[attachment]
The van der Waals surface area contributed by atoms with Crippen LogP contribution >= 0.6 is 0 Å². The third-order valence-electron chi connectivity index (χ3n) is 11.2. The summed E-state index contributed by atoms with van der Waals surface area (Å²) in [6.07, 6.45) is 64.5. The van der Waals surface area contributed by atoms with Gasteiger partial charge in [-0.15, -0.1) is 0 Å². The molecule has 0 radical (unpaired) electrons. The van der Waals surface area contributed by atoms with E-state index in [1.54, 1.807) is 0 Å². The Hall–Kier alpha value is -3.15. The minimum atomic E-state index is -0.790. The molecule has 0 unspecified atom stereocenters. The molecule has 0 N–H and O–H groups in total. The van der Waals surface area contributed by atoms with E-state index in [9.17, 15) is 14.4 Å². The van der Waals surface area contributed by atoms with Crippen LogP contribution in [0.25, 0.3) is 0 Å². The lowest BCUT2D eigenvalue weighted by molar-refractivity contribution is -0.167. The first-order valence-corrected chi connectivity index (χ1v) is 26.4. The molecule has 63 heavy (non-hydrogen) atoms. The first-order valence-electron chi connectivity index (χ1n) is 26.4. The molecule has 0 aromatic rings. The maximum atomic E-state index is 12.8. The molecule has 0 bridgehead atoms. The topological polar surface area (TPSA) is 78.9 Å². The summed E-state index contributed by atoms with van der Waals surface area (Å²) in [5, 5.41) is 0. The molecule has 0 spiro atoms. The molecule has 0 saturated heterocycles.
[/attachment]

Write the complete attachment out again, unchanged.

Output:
The van der Waals surface area contributed by atoms with Crippen LogP contribution >= 0.6 is 0 Å². The third-order valence-electron chi connectivity index (χ3n) is 11.2. The summed E-state index contributed by atoms with van der Waals surface area (Å²) in [6.07, 6.45) is 64.5. The van der Waals surface area contributed by atoms with Gasteiger partial charge in [-0.15, -0.1) is 0 Å². The molecule has 0 radical (unpaired) electrons. The van der Waals surface area contributed by atoms with E-state index in [1.54, 1.807) is 0 Å². The Hall–Kier alpha value is -3.15. The minimum atomic E-state index is -0.790. The molecule has 0 unspecified atom stereocenters. The molecule has 0 N–H and O–H groups in total. The van der Waals surface area contributed by atoms with E-state index in [9.17, 15) is 14.4 Å². The van der Waals surface area contributed by atoms with Crippen LogP contribution in [0.25, 0.3) is 0 Å². The lowest BCUT2D eigenvalue weighted by molar-refractivity contribution is -0.167. The first-order valence-corrected chi connectivity index (χ1v) is 26.4. The molecule has 63 heavy (non-hydrogen) atoms. The first-order valence-electron chi connectivity index (χ1n) is 26.4. The molecule has 0 aromatic rings. The maximum atomic E-state index is 12.8. The molecule has 0 bridgehead atoms. The topological polar surface area (TPSA) is 78.9 Å². The summed E-state index contributed by atoms with van der Waals surface area (Å²) in [5, 5.41) is 0. The molecule has 0 spiro atoms. The molecule has 0 saturated heterocycles.